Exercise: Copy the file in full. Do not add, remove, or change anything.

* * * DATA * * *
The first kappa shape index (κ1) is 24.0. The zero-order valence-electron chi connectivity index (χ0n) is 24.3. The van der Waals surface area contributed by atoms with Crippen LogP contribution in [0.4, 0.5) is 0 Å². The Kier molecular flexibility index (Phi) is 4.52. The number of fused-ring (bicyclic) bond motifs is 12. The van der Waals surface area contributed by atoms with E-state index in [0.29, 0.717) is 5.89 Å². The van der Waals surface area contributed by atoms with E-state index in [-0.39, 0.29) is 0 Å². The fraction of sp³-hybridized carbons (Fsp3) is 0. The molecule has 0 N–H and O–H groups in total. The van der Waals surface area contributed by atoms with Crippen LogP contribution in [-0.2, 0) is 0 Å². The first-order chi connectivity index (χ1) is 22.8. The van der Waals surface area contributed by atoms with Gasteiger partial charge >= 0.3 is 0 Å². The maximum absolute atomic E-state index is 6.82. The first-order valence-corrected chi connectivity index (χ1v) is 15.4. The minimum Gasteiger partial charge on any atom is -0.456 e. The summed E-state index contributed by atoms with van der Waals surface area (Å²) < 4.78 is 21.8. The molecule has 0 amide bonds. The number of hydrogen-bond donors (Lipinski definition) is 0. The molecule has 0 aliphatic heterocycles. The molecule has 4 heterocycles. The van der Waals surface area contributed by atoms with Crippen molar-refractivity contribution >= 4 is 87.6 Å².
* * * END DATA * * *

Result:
The first kappa shape index (κ1) is 24.0. The zero-order valence-electron chi connectivity index (χ0n) is 24.3. The van der Waals surface area contributed by atoms with Crippen LogP contribution in [0.4, 0.5) is 0 Å². The Kier molecular flexibility index (Phi) is 4.52. The number of fused-ring (bicyclic) bond motifs is 12. The van der Waals surface area contributed by atoms with E-state index in [0.29, 0.717) is 5.89 Å². The van der Waals surface area contributed by atoms with E-state index in [-0.39, 0.29) is 0 Å². The fraction of sp³-hybridized carbons (Fsp3) is 0. The molecule has 0 N–H and O–H groups in total. The van der Waals surface area contributed by atoms with Crippen LogP contribution in [-0.2, 0) is 0 Å². The first-order chi connectivity index (χ1) is 22.8. The van der Waals surface area contributed by atoms with Gasteiger partial charge >= 0.3 is 0 Å². The maximum absolute atomic E-state index is 6.82. The first-order valence-corrected chi connectivity index (χ1v) is 15.4. The minimum Gasteiger partial charge on any atom is -0.456 e. The summed E-state index contributed by atoms with van der Waals surface area (Å²) < 4.78 is 21.8. The molecule has 0 amide bonds. The number of hydrogen-bond donors (Lipinski definition) is 0. The molecule has 0 aliphatic heterocycles. The molecule has 4 heterocycles. The van der Waals surface area contributed by atoms with Crippen molar-refractivity contribution >= 4 is 87.6 Å².